Turning Fundraising on Its Head
"We wanted to give our account executives a really simple and easy tool using the best practices of peer-to-peer fundraising to engage patient family groups, sponsor groups, community organizations to not only get people to join the registry, but to donate funds," says Amy Nelson, former director of public engagement and giving at the Be the Match Foundation. Nelson recently left the foundation and is development engagement officer at nonprofit CaringBridge.
Building the platform
Once Be the Match came up with the peer-to-peer concept, it needed a platform to execute it. Nelson says the organization worked closely with its network of recruiters out on the front lines in developing the campaign, getting feedback and doing training on how the technology works.
The foundation built the Team Be the Match website on the Convio peer-to-peer platform in February 2010. On the site, potential fundraisers can search for a team by location and elect to set up their own personal fundraising pages. It provides plenty of information on Team Be the Match, what it's all about, how to join and who it helps, as well as ways to contribute.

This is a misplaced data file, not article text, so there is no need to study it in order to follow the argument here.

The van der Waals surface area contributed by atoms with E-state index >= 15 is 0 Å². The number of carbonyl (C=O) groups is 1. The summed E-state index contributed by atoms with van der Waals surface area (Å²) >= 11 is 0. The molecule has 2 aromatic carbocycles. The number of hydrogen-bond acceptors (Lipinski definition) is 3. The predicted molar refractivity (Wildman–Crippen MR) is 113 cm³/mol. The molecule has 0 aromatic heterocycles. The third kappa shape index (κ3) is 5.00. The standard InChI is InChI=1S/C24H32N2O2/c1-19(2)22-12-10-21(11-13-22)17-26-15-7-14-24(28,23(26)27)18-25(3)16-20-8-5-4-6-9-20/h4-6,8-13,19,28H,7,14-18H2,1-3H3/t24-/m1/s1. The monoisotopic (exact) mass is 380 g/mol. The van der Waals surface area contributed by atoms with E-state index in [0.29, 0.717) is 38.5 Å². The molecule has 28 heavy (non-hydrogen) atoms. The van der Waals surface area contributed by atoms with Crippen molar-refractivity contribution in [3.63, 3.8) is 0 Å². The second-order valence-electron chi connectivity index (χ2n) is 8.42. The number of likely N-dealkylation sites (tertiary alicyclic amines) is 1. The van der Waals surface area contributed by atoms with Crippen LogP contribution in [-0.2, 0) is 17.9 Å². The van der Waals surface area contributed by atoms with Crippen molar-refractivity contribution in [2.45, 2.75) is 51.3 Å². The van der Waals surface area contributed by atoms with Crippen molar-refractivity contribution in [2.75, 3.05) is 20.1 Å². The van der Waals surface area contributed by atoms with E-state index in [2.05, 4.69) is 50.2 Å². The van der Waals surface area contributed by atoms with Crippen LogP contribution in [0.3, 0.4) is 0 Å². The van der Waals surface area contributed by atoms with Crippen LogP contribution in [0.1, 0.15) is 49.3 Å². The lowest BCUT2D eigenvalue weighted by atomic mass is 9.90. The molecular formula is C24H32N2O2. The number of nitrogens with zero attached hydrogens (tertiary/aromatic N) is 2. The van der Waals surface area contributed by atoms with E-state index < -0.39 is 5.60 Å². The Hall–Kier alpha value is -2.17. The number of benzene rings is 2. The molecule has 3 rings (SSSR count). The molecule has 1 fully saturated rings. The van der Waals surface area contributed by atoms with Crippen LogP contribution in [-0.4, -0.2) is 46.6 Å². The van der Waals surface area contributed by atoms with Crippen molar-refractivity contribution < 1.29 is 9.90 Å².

"We took the team model and adapted it a little bit," Nelson says. "Our account executives serve as the team captains, and they're the ones that kind of oversee all of the people that join their team and invite people to join their team. Then friends and family groups join under our account executives."
The goal was to put the power in the hands of those recruiters out there every day, and leverage their networks.
What makes Team Be the Match so unique is that it doesn't come with the typical deadline of most other peer-to-peer campaigns. Normally, peer-to-peer campaigns revolve around some type of event. Once the event is over, so is the campaign. Not so with Team Be the Match.